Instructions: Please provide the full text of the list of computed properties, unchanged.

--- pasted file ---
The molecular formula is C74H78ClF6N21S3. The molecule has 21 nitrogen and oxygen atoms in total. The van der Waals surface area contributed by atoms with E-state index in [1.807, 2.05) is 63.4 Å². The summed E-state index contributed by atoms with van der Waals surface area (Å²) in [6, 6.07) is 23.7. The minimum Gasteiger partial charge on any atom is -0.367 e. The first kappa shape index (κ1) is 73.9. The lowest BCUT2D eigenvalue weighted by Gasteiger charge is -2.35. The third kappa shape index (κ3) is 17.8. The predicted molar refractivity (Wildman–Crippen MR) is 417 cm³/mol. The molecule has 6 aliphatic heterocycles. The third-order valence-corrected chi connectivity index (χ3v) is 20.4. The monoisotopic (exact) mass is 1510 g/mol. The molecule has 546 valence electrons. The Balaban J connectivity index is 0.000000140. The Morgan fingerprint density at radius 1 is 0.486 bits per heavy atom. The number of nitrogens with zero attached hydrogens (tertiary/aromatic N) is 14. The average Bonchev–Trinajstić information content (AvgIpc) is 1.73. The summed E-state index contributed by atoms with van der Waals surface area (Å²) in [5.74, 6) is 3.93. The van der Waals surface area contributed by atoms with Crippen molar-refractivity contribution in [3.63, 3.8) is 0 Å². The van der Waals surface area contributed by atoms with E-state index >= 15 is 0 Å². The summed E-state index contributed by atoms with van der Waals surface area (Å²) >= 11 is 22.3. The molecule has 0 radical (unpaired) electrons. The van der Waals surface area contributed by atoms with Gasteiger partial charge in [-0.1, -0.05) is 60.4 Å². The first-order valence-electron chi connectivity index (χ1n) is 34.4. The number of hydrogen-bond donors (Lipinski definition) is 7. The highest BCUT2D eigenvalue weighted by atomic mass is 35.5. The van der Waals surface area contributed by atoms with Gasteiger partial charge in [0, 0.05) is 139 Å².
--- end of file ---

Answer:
The molecular formula is C74H78ClF6N21S3. The molecule has 21 nitrogen and oxygen atoms in total. The van der Waals surface area contributed by atoms with E-state index in [1.807, 2.05) is 63.4 Å². The summed E-state index contributed by atoms with van der Waals surface area (Å²) in [6, 6.07) is 23.7. The minimum Gasteiger partial charge on any atom is -0.367 e. The first kappa shape index (κ1) is 73.9. The lowest BCUT2D eigenvalue weighted by Gasteiger charge is -2.35. The third kappa shape index (κ3) is 17.8. The predicted molar refractivity (Wildman–Crippen MR) is 417 cm³/mol. The molecule has 6 aliphatic heterocycles. The third-order valence-corrected chi connectivity index (χ3v) is 20.4. The monoisotopic (exact) mass is 1510 g/mol. The molecule has 546 valence electrons. The Balaban J connectivity index is 0.000000140. The Morgan fingerprint density at radius 1 is 0.486 bits per heavy atom. The number of nitrogens with zero attached hydrogens (tertiary/aromatic N) is 14. The average Bonchev–Trinajstić information content (AvgIpc) is 1.73. The summed E-state index contributed by atoms with van der Waals surface area (Å²) in [5.74, 6) is 3.93. The van der Waals surface area contributed by atoms with Crippen molar-refractivity contribution in [3.63, 3.8) is 0 Å². The van der Waals surface area contributed by atoms with E-state index >= 15 is 0 Å². The summed E-state index contributed by atoms with van der Waals surface area (Å²) >= 11 is 22.3. The molecule has 0 radical (unpaired) electrons. The van der Waals surface area contributed by atoms with Gasteiger partial charge in [-0.1, -0.05) is 60.4 Å². The first-order valence-electron chi connectivity index (χ1n) is 34.4. The number of hydrogen-bond donors (Lipinski definition) is 7. The highest BCUT2D eigenvalue weighted by atomic mass is 35.5. The van der Waals surface area contributed by atoms with Gasteiger partial charge in [0, 0.05) is 139 Å².